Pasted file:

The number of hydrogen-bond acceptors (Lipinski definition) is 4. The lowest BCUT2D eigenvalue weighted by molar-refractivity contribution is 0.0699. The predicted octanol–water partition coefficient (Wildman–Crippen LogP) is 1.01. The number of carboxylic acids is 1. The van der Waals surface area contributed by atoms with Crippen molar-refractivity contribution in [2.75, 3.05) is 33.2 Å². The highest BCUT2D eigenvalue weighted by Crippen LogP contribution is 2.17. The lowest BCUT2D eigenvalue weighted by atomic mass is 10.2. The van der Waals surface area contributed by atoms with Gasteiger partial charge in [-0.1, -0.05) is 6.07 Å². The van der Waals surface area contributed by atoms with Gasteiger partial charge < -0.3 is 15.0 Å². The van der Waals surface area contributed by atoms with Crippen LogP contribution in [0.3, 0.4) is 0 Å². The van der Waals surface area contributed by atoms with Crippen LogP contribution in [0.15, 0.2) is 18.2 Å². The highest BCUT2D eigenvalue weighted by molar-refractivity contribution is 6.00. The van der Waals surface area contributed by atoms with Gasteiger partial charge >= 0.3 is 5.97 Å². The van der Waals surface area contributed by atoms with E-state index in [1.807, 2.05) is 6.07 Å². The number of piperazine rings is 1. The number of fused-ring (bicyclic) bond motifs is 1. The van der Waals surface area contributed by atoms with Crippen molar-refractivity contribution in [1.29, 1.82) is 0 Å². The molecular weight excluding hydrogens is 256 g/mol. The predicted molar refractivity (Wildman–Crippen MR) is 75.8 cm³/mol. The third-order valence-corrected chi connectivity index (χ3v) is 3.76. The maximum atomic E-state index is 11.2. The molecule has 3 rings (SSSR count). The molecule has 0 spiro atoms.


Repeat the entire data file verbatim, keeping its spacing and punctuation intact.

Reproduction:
The number of hydrogen-bond acceptors (Lipinski definition) is 4. The lowest BCUT2D eigenvalue weighted by molar-refractivity contribution is 0.0699. The predicted octanol–water partition coefficient (Wildman–Crippen LogP) is 1.01. The number of carboxylic acids is 1. The van der Waals surface area contributed by atoms with Crippen molar-refractivity contribution in [2.75, 3.05) is 33.2 Å². The highest BCUT2D eigenvalue weighted by Crippen LogP contribution is 2.17. The lowest BCUT2D eigenvalue weighted by atomic mass is 10.2. The van der Waals surface area contributed by atoms with Gasteiger partial charge in [-0.1, -0.05) is 6.07 Å². The van der Waals surface area contributed by atoms with Gasteiger partial charge < -0.3 is 15.0 Å². The van der Waals surface area contributed by atoms with Crippen LogP contribution in [0.3, 0.4) is 0 Å². The van der Waals surface area contributed by atoms with Crippen LogP contribution in [0.15, 0.2) is 18.2 Å². The highest BCUT2D eigenvalue weighted by molar-refractivity contribution is 6.00. The van der Waals surface area contributed by atoms with Gasteiger partial charge >= 0.3 is 5.97 Å². The van der Waals surface area contributed by atoms with E-state index in [1.807, 2.05) is 6.07 Å². The number of piperazine rings is 1. The number of fused-ring (bicyclic) bond motifs is 1. The van der Waals surface area contributed by atoms with Crippen molar-refractivity contribution in [1.29, 1.82) is 0 Å². The molecular weight excluding hydrogens is 256 g/mol. The predicted molar refractivity (Wildman–Crippen MR) is 75.8 cm³/mol. The third-order valence-corrected chi connectivity index (χ3v) is 3.76. The maximum atomic E-state index is 11.2. The molecule has 3 rings (SSSR count). The molecule has 0 spiro atoms.